Tag: national debt
Senator Coburn's time-out threatens cooperation from the other Republican members. The hardliner's membership provides cover. 24/7 scrutiny of political orthodoxy leaves little tolerance for compromise. Senator Warner says he believes the Gang of Six "will work." It won't if the impractical ideology of the no-tax nuts drives the debate.
While the debt and deficit headline the public debate, the operational debate is not about the debt. Last Sunday Senator Warner strayed from the power points distinguishing budget expenditures from tax expenditures while he addressed Democrats gathered in Virginia Beach. Calling out Paul Ryan's budget proposals, Warner talked about the efforts to dismantle "programs that have been contracts between the American government and its people." All of the discussion, Warner pointed out, has centered around 12% of the Federal budget. That 12% includes Head Start, Pell Grants, investments in education, roads, rail, and mass transit, energy programs that would end the dependency on foreign sources of energy (an indirect subsidy of those attacking us), law enforcement and all of the things that a responsible government does to keep the nation competitive and secure.
"Mr. Ryan's budget would take that 12 cents and make it 4 cents over the next 25 or 30 years."
I confess, I must have dis-remembered (not my word, either). It seems that as soon as the polls closed, the cry of "jobs!" disappeared as if it had never been uttered; not even an echo remained. Within a nanosecond, deficit hysteria became The Immensely Serious Crisis which demanded immediate action in almost every statehouse, and most especially in Washington, D. C. Even the Oval Office suddenly had amnesia, and began agreeing with the Republican victors flooding into Congress. When the new Republicans in Congress clamored for immediate budget cuts, even under Continuing Resolutions (CRs normally simply extend federal spending as-is until the new budget kicks in), the White House response was not "no, let's talk job creation," but "cuts? yes, yes, how much?"
It turns out that the one-sixth of America's workers, those who either cannot find any kind of a job or who have had to accept part-time employment when they really want to work full-time, are in the same predicament as the severely wounded warrior with PTSD (Post-Traumatic Stress Syndrome): they are ignored. Used as an election slogan, or ostentatiously lionized for their patriotism, but then discarded once they had served the political purposes of the political class, the veterans and the permanently unemployed (sometimes actually one and the same) have become invisible. As Paul Krugman says in today's New York Times: "Washington has lost interest." Boy, was that quick---- but one has to ask Why? Why now?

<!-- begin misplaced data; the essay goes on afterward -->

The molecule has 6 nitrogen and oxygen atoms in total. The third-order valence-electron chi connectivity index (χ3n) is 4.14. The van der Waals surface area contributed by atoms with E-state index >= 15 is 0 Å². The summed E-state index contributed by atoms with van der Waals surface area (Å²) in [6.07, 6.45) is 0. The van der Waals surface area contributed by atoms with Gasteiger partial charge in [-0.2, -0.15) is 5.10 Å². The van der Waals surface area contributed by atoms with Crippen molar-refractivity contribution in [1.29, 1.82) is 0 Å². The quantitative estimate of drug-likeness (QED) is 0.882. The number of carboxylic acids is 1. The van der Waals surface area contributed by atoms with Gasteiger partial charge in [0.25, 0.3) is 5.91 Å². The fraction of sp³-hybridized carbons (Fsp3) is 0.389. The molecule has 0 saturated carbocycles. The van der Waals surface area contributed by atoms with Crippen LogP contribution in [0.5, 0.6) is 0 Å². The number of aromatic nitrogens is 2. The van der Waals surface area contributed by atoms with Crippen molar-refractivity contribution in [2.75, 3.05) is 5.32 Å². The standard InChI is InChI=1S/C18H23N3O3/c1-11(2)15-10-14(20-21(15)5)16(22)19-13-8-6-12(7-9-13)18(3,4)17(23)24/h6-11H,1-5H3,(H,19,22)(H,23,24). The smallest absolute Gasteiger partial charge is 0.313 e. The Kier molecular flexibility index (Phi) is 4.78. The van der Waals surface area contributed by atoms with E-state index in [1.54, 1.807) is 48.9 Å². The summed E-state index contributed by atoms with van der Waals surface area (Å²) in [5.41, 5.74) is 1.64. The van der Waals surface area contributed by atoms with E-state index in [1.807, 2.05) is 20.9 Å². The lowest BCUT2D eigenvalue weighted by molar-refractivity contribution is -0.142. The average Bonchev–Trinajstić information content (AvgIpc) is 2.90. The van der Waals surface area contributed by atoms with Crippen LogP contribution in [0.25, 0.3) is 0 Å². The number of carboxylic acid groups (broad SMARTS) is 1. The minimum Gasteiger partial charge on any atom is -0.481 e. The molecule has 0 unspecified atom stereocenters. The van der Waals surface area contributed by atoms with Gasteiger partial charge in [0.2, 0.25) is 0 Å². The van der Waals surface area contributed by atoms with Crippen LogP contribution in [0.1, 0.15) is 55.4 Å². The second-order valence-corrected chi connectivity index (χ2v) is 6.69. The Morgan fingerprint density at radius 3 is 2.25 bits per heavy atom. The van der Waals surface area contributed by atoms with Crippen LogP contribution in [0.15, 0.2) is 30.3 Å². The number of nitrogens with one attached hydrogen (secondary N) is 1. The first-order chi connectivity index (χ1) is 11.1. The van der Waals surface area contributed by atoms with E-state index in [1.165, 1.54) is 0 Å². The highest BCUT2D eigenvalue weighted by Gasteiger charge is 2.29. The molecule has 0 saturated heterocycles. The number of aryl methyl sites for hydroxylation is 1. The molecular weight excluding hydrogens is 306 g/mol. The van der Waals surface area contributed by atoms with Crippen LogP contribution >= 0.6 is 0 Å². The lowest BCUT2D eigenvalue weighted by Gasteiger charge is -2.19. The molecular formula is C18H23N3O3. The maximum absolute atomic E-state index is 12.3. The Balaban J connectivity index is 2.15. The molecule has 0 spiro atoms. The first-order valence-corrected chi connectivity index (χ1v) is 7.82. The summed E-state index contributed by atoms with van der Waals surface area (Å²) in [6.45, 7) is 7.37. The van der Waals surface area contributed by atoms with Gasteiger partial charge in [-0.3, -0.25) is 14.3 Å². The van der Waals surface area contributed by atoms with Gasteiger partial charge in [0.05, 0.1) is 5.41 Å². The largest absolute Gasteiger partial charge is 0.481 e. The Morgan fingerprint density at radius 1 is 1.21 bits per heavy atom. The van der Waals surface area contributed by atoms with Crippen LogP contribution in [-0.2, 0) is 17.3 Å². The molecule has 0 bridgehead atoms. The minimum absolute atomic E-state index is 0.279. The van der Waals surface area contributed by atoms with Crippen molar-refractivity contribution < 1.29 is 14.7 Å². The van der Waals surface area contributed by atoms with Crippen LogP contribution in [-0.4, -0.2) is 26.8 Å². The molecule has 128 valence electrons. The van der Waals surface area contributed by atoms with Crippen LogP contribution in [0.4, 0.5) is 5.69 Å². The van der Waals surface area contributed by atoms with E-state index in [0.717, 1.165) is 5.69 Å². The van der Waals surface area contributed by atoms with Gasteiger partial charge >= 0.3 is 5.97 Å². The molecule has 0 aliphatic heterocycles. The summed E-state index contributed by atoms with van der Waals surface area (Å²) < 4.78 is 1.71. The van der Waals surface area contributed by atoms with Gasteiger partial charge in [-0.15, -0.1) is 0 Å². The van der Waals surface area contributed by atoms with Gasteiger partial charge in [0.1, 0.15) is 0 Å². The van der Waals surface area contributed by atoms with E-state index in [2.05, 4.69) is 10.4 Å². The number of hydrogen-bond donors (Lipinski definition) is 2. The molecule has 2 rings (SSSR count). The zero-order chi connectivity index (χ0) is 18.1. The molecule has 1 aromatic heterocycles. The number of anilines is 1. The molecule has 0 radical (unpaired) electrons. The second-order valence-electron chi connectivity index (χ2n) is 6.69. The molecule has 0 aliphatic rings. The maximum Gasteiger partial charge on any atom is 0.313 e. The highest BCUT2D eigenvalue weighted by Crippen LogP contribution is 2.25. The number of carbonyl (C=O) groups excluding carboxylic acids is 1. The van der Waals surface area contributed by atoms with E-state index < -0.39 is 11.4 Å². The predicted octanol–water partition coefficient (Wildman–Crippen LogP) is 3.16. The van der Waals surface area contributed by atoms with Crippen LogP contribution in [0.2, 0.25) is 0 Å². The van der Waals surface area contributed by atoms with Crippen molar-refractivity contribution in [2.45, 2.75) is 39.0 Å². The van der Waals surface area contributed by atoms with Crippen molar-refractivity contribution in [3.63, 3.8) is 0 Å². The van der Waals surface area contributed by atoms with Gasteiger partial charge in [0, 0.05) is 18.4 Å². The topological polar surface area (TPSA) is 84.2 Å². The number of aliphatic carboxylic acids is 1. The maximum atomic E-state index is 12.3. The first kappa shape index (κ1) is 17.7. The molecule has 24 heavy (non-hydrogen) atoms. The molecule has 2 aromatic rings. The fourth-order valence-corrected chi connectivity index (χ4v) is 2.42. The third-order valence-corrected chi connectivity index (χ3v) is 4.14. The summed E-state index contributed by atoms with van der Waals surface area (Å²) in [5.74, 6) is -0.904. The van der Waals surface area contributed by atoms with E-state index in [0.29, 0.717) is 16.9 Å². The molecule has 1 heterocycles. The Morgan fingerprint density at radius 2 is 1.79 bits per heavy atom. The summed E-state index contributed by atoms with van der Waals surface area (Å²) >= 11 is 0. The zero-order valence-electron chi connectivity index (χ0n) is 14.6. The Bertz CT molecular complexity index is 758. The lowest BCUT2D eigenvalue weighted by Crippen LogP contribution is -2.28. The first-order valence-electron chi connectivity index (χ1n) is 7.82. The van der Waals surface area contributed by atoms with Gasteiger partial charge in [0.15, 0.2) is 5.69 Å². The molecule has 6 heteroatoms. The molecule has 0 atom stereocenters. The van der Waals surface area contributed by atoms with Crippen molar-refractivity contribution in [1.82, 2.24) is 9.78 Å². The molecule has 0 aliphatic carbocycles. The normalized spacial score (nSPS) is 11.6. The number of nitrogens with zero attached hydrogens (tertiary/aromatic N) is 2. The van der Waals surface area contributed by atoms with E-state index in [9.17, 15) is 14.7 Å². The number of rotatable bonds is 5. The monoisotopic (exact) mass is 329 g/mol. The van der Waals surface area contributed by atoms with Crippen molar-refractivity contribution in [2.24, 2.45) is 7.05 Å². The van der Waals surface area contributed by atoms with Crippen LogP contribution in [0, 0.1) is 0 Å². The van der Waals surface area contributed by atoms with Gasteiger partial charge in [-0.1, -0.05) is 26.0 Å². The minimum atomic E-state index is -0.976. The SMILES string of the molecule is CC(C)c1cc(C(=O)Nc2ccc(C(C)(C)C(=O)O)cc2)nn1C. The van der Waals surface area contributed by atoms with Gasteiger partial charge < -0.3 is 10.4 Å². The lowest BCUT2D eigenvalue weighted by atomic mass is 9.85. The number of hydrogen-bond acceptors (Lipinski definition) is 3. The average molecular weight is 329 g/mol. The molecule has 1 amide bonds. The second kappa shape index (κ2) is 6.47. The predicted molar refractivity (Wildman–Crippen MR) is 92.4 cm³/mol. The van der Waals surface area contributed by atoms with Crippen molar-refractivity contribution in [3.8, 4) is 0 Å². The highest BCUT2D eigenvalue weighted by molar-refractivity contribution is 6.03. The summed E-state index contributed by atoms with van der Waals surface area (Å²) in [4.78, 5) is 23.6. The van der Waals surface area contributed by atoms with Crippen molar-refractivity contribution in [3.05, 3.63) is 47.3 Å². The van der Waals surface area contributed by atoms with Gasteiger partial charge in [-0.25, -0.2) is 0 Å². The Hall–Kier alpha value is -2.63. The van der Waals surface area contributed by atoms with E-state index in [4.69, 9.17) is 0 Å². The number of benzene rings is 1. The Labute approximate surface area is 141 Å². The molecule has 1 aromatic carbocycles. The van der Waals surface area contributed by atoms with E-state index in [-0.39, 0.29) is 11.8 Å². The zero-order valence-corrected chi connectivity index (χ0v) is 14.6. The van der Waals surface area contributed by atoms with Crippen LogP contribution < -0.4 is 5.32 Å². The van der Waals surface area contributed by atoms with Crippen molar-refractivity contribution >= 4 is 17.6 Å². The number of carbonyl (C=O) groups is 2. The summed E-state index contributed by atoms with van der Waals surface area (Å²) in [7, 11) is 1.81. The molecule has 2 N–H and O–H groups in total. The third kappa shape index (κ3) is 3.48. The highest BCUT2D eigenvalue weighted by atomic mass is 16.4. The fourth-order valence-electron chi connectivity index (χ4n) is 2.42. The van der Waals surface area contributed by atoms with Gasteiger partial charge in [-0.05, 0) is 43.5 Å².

The War Is Making You Poor Act not only ends the dodgy emergency supplemental funding for the occupations of Iraq and Afghanistan, but also eliminates federal income taxes on the first $35,000 of income ($70,000 for couples) and pays down the national debt. What could be wrong with that? Well, it could be the industrial-defense complex might prefer taxpayers did not know what our military interventions cost us, so Congressman Grayson needs the help of concerned citizens everywhere to support his dandy little The War Is Making You Poor Act, so Don Hazen (Executive Editor at AlterNet.org) sent around an e-mail with a petition from Change.org you can sign, supporting the Act
The other firestorm will probably be the national debt and all that can go with it: both budget and trade deficits, the debt itself, inflation, entitlements like Social Security and Medicare, decline of the dollar, and so on. This is, in many ways, a far more serious challenge than health care because it is part of a broad philosophical attack on "big government" and has a compelling narrative to tell, one which is alarming, based on historical data and a well-established economic theory. Moreover, Republican data and graphs have a "truthiness"convincing to many, including some economists. How so?